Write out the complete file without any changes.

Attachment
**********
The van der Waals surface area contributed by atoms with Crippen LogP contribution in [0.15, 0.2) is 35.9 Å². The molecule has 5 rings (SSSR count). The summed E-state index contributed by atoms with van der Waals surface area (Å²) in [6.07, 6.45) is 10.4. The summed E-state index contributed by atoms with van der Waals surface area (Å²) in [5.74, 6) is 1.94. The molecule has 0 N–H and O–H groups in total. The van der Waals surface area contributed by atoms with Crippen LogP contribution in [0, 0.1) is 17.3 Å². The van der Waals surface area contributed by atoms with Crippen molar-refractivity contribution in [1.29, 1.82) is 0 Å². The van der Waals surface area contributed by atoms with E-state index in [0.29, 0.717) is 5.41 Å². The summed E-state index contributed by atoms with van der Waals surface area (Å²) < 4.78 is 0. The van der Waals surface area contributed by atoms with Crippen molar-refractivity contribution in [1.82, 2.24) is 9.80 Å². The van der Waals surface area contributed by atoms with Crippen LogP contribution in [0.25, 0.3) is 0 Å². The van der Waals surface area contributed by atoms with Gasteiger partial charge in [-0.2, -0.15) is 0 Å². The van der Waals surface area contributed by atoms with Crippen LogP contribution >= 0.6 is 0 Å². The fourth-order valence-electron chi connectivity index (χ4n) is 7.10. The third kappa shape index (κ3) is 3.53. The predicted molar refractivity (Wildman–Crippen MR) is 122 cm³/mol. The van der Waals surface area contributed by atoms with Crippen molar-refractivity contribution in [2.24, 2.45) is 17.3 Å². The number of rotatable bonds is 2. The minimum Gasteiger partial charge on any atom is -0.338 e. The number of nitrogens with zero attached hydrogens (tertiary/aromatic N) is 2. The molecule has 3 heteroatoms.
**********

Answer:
The van der Waals surface area contributed by atoms with Crippen LogP contribution in [0.15, 0.2) is 35.9 Å². The molecule has 5 rings (SSSR count). The summed E-state index contributed by atoms with van der Waals surface area (Å²) in [6.07, 6.45) is 10.4. The summed E-state index contributed by atoms with van der Waals surface area (Å²) in [5.74, 6) is 1.94. The molecule has 0 N–H and O–H groups in total. The van der Waals surface area contributed by atoms with Crippen LogP contribution in [0, 0.1) is 17.3 Å². The van der Waals surface area contributed by atoms with Crippen molar-refractivity contribution in [1.29, 1.82) is 0 Å². The van der Waals surface area contributed by atoms with E-state index in [0.29, 0.717) is 5.41 Å². The summed E-state index contributed by atoms with van der Waals surface area (Å²) < 4.78 is 0. The van der Waals surface area contributed by atoms with Crippen molar-refractivity contribution in [1.82, 2.24) is 9.80 Å². The van der Waals surface area contributed by atoms with Crippen LogP contribution in [0.25, 0.3) is 0 Å². The van der Waals surface area contributed by atoms with Gasteiger partial charge in [-0.2, -0.15) is 0 Å². The van der Waals surface area contributed by atoms with Crippen LogP contribution >= 0.6 is 0 Å². The fourth-order valence-electron chi connectivity index (χ4n) is 7.10. The third kappa shape index (κ3) is 3.53. The predicted molar refractivity (Wildman–Crippen MR) is 122 cm³/mol. The van der Waals surface area contributed by atoms with Crippen molar-refractivity contribution in [2.24, 2.45) is 17.3 Å². The number of rotatable bonds is 2. The minimum Gasteiger partial charge on any atom is -0.338 e. The number of nitrogens with zero attached hydrogens (tertiary/aromatic N) is 2. The molecule has 3 heteroatoms.